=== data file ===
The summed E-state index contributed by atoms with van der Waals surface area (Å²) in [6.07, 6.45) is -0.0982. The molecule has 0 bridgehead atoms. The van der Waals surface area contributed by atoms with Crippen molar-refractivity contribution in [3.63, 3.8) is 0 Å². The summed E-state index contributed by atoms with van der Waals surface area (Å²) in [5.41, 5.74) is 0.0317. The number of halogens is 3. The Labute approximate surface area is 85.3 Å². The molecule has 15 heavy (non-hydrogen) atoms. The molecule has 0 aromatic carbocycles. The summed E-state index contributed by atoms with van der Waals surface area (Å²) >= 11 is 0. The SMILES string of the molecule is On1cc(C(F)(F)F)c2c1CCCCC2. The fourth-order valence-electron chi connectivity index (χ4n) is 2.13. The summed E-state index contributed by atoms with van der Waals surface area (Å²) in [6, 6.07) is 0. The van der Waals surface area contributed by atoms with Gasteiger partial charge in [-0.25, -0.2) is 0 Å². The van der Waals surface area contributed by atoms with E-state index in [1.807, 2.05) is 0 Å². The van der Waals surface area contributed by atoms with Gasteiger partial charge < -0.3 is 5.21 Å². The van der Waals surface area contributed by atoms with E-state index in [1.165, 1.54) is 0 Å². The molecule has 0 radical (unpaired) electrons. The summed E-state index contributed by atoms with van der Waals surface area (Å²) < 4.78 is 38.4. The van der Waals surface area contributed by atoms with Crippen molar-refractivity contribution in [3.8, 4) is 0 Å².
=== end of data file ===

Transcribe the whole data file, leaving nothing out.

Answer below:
The summed E-state index contributed by atoms with van der Waals surface area (Å²) in [6.07, 6.45) is -0.0982. The molecule has 0 bridgehead atoms. The van der Waals surface area contributed by atoms with Crippen molar-refractivity contribution in [3.63, 3.8) is 0 Å². The summed E-state index contributed by atoms with van der Waals surface area (Å²) in [5.41, 5.74) is 0.0317. The number of halogens is 3. The Labute approximate surface area is 85.3 Å². The molecule has 15 heavy (non-hydrogen) atoms. The molecule has 0 aromatic carbocycles. The summed E-state index contributed by atoms with van der Waals surface area (Å²) >= 11 is 0. The SMILES string of the molecule is On1cc(C(F)(F)F)c2c1CCCCC2. The fourth-order valence-electron chi connectivity index (χ4n) is 2.13. The summed E-state index contributed by atoms with van der Waals surface area (Å²) in [6, 6.07) is 0. The van der Waals surface area contributed by atoms with Gasteiger partial charge in [-0.25, -0.2) is 0 Å². The van der Waals surface area contributed by atoms with E-state index in [1.807, 2.05) is 0 Å². The van der Waals surface area contributed by atoms with Gasteiger partial charge < -0.3 is 5.21 Å². The van der Waals surface area contributed by atoms with E-state index in [1.165, 1.54) is 0 Å². The molecule has 0 radical (unpaired) electrons. The summed E-state index contributed by atoms with van der Waals surface area (Å²) < 4.78 is 38.4. The van der Waals surface area contributed by atoms with Crippen molar-refractivity contribution in [3.8, 4) is 0 Å².